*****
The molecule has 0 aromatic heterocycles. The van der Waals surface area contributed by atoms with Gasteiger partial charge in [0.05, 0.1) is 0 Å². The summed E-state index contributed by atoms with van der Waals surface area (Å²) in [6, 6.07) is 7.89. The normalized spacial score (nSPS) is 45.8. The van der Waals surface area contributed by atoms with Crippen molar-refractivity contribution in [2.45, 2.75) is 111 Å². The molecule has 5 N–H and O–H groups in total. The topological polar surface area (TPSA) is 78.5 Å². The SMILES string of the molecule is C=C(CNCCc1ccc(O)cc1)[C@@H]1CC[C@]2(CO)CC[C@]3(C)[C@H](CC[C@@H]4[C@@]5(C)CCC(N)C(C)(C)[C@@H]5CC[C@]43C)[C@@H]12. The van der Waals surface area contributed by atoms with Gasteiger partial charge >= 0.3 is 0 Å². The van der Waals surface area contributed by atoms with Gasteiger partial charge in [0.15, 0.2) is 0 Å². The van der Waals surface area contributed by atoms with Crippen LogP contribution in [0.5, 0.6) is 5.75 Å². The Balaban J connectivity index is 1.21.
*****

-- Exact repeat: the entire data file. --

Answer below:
The molecule has 0 aromatic heterocycles. The van der Waals surface area contributed by atoms with Gasteiger partial charge in [0.05, 0.1) is 0 Å². The summed E-state index contributed by atoms with van der Waals surface area (Å²) in [6, 6.07) is 7.89. The normalized spacial score (nSPS) is 45.8. The van der Waals surface area contributed by atoms with Crippen molar-refractivity contribution in [2.45, 2.75) is 111 Å². The molecule has 5 N–H and O–H groups in total. The topological polar surface area (TPSA) is 78.5 Å². The SMILES string of the molecule is C=C(CNCCc1ccc(O)cc1)[C@@H]1CC[C@]2(CO)CC[C@]3(C)[C@H](CC[C@@H]4[C@@]5(C)CCC(N)C(C)(C)[C@@H]5CC[C@]43C)[C@@H]12. The van der Waals surface area contributed by atoms with Gasteiger partial charge >= 0.3 is 0 Å². The van der Waals surface area contributed by atoms with Gasteiger partial charge in [0.15, 0.2) is 0 Å². The van der Waals surface area contributed by atoms with Crippen LogP contribution in [0.5, 0.6) is 5.75 Å². The Balaban J connectivity index is 1.21.